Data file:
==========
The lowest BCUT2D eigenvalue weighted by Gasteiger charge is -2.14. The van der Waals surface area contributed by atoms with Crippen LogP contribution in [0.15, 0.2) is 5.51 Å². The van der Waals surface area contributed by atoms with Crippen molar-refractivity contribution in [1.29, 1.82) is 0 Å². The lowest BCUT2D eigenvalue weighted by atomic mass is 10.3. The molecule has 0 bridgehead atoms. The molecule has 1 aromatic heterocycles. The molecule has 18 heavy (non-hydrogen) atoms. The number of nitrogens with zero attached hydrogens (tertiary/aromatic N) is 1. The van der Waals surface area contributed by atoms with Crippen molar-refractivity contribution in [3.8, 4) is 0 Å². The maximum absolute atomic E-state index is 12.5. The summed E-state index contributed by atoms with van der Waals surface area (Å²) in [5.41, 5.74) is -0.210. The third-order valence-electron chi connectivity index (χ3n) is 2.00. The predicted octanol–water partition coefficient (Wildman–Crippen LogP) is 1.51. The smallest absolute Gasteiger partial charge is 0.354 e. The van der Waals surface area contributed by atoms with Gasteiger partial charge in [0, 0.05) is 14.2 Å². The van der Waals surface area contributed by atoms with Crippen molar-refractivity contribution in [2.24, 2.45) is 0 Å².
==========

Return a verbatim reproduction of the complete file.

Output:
The lowest BCUT2D eigenvalue weighted by Gasteiger charge is -2.14. The van der Waals surface area contributed by atoms with Crippen LogP contribution in [0.15, 0.2) is 5.51 Å². The van der Waals surface area contributed by atoms with Crippen molar-refractivity contribution in [1.29, 1.82) is 0 Å². The lowest BCUT2D eigenvalue weighted by atomic mass is 10.3. The molecule has 0 bridgehead atoms. The molecule has 1 aromatic heterocycles. The molecule has 18 heavy (non-hydrogen) atoms. The number of nitrogens with zero attached hydrogens (tertiary/aromatic N) is 1. The van der Waals surface area contributed by atoms with Crippen molar-refractivity contribution in [3.8, 4) is 0 Å². The maximum absolute atomic E-state index is 12.5. The summed E-state index contributed by atoms with van der Waals surface area (Å²) in [5.41, 5.74) is -0.210. The third-order valence-electron chi connectivity index (χ3n) is 2.00. The predicted octanol–water partition coefficient (Wildman–Crippen LogP) is 1.51. The smallest absolute Gasteiger partial charge is 0.354 e. The van der Waals surface area contributed by atoms with Gasteiger partial charge in [0, 0.05) is 14.2 Å². The van der Waals surface area contributed by atoms with Crippen molar-refractivity contribution in [2.24, 2.45) is 0 Å².